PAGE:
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New Zealand can do better in the world of agritech because it has such great potential for its agriculture industry and monetising big tech investment offshore, a San Diego-based Kiwi from Wellington says.
Arama Kukutai is a partner in American investment company Finistere which has built and backed companies worth more than $US5 billion.
He is a key speaker next week during Techweek. He will be one of many glittering international delegates attending the 10 billion mouths Agritech conference at Tauranga on May 23. Agriculture and food contribute more than $US37billion to the New Zealand economy annually. New Zealand is the world’s largest exporter of dairy and sheep meat.
Kukutai says Finistere is investing in New Zealand because they think New Zealand is placed to create a lot of value from its technology and deep expertise in agriculture and food.
“It is a great location for bringing the best of new agritech from around the globe. Agritech is seeing a new apogee in investment and New Zealand stands to profit from this mega trend where $US85 billion was invested in venture capital in 2017, and over $US1.5billion in agritech,” the Victoria University graduate says.
“New Zealand invests nearly $750 million in research and development for food and agriculture but is only just starting to see innovation startups commercialise the tech resource coming from public and private investment. “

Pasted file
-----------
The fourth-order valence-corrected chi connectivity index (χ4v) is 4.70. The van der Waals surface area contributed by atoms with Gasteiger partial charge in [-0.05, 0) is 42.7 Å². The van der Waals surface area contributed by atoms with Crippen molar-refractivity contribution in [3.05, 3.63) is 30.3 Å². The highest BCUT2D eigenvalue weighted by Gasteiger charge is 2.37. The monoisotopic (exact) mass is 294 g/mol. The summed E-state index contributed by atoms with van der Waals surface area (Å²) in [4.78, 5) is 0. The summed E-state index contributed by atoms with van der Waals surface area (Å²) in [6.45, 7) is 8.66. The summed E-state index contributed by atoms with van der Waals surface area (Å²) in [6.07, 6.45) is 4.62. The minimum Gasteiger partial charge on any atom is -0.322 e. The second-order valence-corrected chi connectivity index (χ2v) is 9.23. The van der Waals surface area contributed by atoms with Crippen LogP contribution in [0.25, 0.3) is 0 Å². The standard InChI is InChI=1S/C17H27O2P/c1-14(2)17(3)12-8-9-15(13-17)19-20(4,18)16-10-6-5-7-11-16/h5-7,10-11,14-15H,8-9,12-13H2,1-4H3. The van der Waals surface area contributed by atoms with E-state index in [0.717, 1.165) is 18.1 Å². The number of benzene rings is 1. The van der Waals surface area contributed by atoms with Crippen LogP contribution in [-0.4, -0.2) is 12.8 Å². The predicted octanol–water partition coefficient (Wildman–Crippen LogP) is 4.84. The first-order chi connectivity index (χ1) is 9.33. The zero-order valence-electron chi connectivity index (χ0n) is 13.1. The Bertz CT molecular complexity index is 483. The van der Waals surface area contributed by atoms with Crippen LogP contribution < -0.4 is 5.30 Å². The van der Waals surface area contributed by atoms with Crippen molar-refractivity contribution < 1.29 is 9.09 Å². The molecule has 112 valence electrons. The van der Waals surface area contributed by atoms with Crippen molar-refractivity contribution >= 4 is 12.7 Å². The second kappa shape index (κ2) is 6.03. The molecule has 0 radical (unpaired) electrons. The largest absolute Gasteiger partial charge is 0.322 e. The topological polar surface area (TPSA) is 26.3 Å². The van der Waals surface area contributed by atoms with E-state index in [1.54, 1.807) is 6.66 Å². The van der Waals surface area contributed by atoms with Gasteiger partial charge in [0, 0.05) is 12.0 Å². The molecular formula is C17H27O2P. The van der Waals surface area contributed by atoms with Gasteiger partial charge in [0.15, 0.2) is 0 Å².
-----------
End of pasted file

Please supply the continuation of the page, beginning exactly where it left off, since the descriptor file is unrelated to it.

The country is a big primary producer and tech will very soon make a big difference to agriculture. Digitisation of the farm is impacting agriculture globally. He says.
“The environmental impact of Kiwi farming has prompted debate and concern around nitrate runoff and greenhouse gas impacts.
“We are great at production but need to improve our impact as well to remain viable. Tech in sensing, imaging and analytics can help farmers better run their operations sustainably.
“We also see automation and artificial intelligence addressing labour and efficiency challenges while freeing up farmers time.
“Lastly understanding and improvements in the genome is impacting improvements not only in genetics for yield, but also tackling food quality and nutrition challenges.
“There is a great cohort of quality New Zealand agritech companies in all these areas, but we also think open access to the best tech from offshore is also key to maintaining New Zealand’s position as a centre of excellence.
Kukutai says they hope to partner with Agritech New Zealand, to be launched next week during Techweek, and as part of the NZTech alliance.
“We want to build a country partnership with New Zealand that can help drive two-way tech transfer and benefit our mutual networks that seek to commercialise and share the benefits with the world of more sustainable, productive and quality agricultural outcomes.”
For further information contact Agritech NZ executive director Peter Wren-Hilton on 21 791120 or Make Lemonade editor-in-chief Kip Brook on 0275 030188
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